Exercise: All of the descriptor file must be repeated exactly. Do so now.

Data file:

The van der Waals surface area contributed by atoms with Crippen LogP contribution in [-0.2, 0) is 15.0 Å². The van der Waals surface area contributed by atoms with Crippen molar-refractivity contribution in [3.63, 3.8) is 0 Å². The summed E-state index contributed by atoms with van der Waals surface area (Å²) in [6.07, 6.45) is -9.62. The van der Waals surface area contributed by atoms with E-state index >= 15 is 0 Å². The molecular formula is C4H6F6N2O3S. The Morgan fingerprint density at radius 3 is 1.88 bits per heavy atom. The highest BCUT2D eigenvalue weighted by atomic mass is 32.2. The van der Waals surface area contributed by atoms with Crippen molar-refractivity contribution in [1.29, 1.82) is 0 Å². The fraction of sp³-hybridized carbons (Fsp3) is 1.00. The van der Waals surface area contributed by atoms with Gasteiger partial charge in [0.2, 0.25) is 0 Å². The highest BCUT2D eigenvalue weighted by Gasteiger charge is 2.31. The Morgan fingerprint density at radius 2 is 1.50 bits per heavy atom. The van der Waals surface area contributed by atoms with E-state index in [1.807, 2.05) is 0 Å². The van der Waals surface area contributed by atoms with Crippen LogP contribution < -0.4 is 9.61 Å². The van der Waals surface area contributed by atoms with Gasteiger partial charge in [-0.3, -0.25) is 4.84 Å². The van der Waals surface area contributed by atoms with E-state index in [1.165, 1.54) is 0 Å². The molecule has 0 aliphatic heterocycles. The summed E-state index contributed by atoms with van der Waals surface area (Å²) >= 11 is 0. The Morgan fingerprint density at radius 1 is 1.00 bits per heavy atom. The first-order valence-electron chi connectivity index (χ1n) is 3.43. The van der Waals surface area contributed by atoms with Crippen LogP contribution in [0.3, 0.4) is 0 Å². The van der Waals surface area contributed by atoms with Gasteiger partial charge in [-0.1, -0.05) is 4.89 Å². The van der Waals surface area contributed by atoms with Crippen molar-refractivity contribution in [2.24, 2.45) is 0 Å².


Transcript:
The van der Waals surface area contributed by atoms with Crippen LogP contribution in [-0.2, 0) is 15.0 Å². The van der Waals surface area contributed by atoms with Crippen molar-refractivity contribution in [3.63, 3.8) is 0 Å². The summed E-state index contributed by atoms with van der Waals surface area (Å²) in [6.07, 6.45) is -9.62. The van der Waals surface area contributed by atoms with E-state index >= 15 is 0 Å². The molecular formula is C4H6F6N2O3S. The Morgan fingerprint density at radius 3 is 1.88 bits per heavy atom. The highest BCUT2D eigenvalue weighted by atomic mass is 32.2. The van der Waals surface area contributed by atoms with Crippen molar-refractivity contribution in [1.29, 1.82) is 0 Å². The fraction of sp³-hybridized carbons (Fsp3) is 1.00. The van der Waals surface area contributed by atoms with Gasteiger partial charge in [0.2, 0.25) is 0 Å². The highest BCUT2D eigenvalue weighted by Gasteiger charge is 2.31. The Morgan fingerprint density at radius 2 is 1.50 bits per heavy atom. The van der Waals surface area contributed by atoms with E-state index in [1.807, 2.05) is 0 Å². The van der Waals surface area contributed by atoms with Crippen LogP contribution < -0.4 is 9.61 Å². The van der Waals surface area contributed by atoms with Gasteiger partial charge in [-0.3, -0.25) is 4.84 Å². The van der Waals surface area contributed by atoms with E-state index in [1.165, 1.54) is 0 Å². The molecule has 0 aliphatic heterocycles. The summed E-state index contributed by atoms with van der Waals surface area (Å²) >= 11 is 0. The Morgan fingerprint density at radius 1 is 1.00 bits per heavy atom. The first-order valence-electron chi connectivity index (χ1n) is 3.43. The van der Waals surface area contributed by atoms with Crippen LogP contribution in [0.3, 0.4) is 0 Å². The van der Waals surface area contributed by atoms with Gasteiger partial charge in [-0.1, -0.05) is 4.89 Å². The van der Waals surface area contributed by atoms with Crippen molar-refractivity contribution in [2.24, 2.45) is 0 Å².